Tag Archives: economics

FGC #535 Freshly-Picked Tingle’s Rosy Rupeeland

So RosySome games are lauded for messages they can’t even properly convey. Take Monopoly, for instance. Monopoly is based on The Landlord’s Game, a board game patented by Elizabeth Magie in 1904. While many have called the game dedicatedly anti-capitalist, this gives the impression that The Landlord’s Game is somehow against our beloved, inescapable world of landlords squeezing tenants for their every last dime. But that’s not true! The Landlord’s Game was meant to promote the single tax theory of Henry George, and presented two sets of rules: one with heavy taxation, and another that was significantly more forgiving of players that happened to own everything. This meant the game mutated into two forms: one that was anti-monopolist, and the other that was referred to as monopolist. The goal of the anti-monopolist version was to be the first to double your starting wealth (which wasn’t that difficult in a game where you weren’t constantly facing bankruptcy due to a bad roll), while the monopolist version valued forcing every other player out until you were the last man with a monocle standing. Guess which version became Monopoly thirty years later…

But whether you’re playing The Landlord’s Game or Monopoly, all versions have one thing in common: money is good. Money is god. Gather up every last dollar and cent, and, regardless of whether or not the game takes a half hour or entire nights of your life, you’ll be the winner if you have the most dough. Monopoly is not long and aggravating in an effort to deter capitalism, it is a game that revels in its greed. Earning dollars, purchasing property, it all feels good. And it might be awful when you’re not the Look away from the clownone holding the deed to Boardwalk, but you’re still going to be elated when you’ve got a railroad or four, and some unsuspecting rube lands on your assets. If Monopoly (or its ancestor) was supposed to ever be educational regarding taxation or economic theory; that apparently fell by the wayside almost immediately, and proceeded to only ever teach one lesson: making more and more money feels good.

You want a game where capitalism is unashamedly a pain in the ass, you’re going to have to play Freshly-Picked Tingle’s Rosy Rupeeland.

If you’ve lived a blessed life, you do not know the sad tale of Tingle. Tingle was originally introduced in The Legend of Zelda: Majora’s Mask as one of the completely new models populating Alternate-Hyrule, Termina. He is a boy wearing a “fairy costume” that floats on a balloon and distributes maps in various areas. Wait, my bad, Tingle is no boy, he’s 35. And his father is very ashamed of him. Tingle is… not right. And, while the wannabe fairy is fairly helpful in Majora’s Mask and Oracle of Ages, Tingle’s appearance in The Legend of Zelda: The Wind Waker is simultaneously memorable and horrible. If you wanted to find the invaluable pieces of the Triforce of Courage, you needed a map interpreter, and Tingle was (literally) the only man for the job. And he’s perfectly willing to help… for a fee. A significant fee. Over and over again. In truth, this was clearly just an excuse for the directors of Wind Waker to encourage the player to explore some of the more interesting and “optional” areas of WW in pursuit of rupee caches, but Tingle still wound up inextricably tied to a situation where he was charging piles and piles of cash. From that point on, Tingle was associated with greed, featuring in games like Four Swords Adventures where he’d steal any unclaimed Force Gems, or Twilight Princess where his fashion buddy, Purlo, is always trying to squeeze an extra buck out of Link. So, by about 2005, Tingle was known for two things: he is a giant weirdo, and he’s gluttonous as hell.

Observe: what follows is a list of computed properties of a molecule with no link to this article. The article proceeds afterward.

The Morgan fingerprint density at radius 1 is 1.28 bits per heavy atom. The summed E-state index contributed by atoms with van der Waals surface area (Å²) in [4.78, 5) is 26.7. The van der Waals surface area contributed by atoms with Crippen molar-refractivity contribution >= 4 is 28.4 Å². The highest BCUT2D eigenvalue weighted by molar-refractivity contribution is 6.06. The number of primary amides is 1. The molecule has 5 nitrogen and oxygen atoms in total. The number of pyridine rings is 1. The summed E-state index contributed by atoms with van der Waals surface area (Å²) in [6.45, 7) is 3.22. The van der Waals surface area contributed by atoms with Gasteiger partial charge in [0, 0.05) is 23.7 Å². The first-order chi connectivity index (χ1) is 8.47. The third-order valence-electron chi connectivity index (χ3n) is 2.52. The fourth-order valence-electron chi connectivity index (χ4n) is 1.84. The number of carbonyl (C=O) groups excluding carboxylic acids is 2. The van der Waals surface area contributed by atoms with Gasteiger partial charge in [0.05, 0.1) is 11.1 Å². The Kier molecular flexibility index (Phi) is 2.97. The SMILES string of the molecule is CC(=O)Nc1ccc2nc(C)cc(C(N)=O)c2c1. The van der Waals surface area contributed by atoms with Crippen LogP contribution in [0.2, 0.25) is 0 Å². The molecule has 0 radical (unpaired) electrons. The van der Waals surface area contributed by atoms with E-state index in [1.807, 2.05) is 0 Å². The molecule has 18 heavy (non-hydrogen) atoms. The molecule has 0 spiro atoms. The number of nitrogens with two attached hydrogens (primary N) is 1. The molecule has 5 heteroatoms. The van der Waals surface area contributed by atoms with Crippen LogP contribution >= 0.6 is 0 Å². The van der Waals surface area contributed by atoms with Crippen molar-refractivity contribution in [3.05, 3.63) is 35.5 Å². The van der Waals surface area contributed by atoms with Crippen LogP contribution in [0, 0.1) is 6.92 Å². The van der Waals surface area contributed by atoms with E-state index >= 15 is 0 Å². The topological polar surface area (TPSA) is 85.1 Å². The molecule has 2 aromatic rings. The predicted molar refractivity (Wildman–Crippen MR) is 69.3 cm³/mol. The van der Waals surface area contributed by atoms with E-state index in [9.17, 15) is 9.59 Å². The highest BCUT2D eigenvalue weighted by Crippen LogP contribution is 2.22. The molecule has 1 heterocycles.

So, naturally, Nintendo gave him his own spinoff game.

Hey! It worked for Wario!

This seems familiarOn the surface, Freshly-Picked Tingle’s Rosy Rupeeland is little more than a truncated Legend of Zelda adventure. There’s a large “overworld”, monsters stalk the landscape, and a village is filled with friendly NPCs that may or may not distribute minor sidequests. There are five big dungeons, a handful of “lesser” dungeons, and attendant bosses that alternate between physical challenges and “puzzle fights”. The land is vast and huge, and you better believe there is a lost wood of wise trees, a volcanic mountain, and a smattering of ruins dotting the landscape. There is Lon Lon Ranch. There are bomb flowers. There are empty bottles. And, through it all, there are rupees. Like any good Zelda game, there are prizes abound, so you can search out those treasure chests lurking in the nooks and crannies of Tingle’s world. Everybody loves finding rupees! Everyone loves a bonus!

Except… Rupees are no bonus in Freshly-Picked Tingle’s Rosy Rupeeland. This game starts with “you”, a 35 year old do-nothing that lives in a shack outside of town, forsaking his name for becoming a/the Tingle, one who is going to collect rupees for Uncle Rupee, who will grant Tingle (that’s you now, forever) entry to Rupeeland. Rupeeland is a glorious place where you never have to work and lavish women will always hang out in your palatial pool, so get going, Tingle, and acquire enough rupees to earn your admission fee. As such, your rupee count literally becomes your life: Tingle has no heart containers, just a wallet. Every trap or monster depletes your rupee count, and, if it hits zero, it’s game over. But you’re never going to hit zero, are you? You need as many rupees as possible!

And that… gets difficult.

Rock itRupees are not just a prize you might find for shoving your shovel into the right place in Freshly-Picked Tingle’s Rosy Rupeeland. Rupees are everything. It is never a matter of simply providing coin for wares, you need to pay up if you want to enter a dungeon. Or engage in combat. Or even just talk to some people. Yes, the most basic task in an adventure game, talking to an NPC, often requires a fee in FPTRR. Every task that you could possibly name in your typical Zelda game, every “verb” you’ve ever seen Link do, has an attached fee in Tingle’s adventure. Want to blow up a crack in a wall, Tingle? Well, I hope you managed your resources well enough to have a bomb jar on hand. You didn’t think that secret area would be free, did you?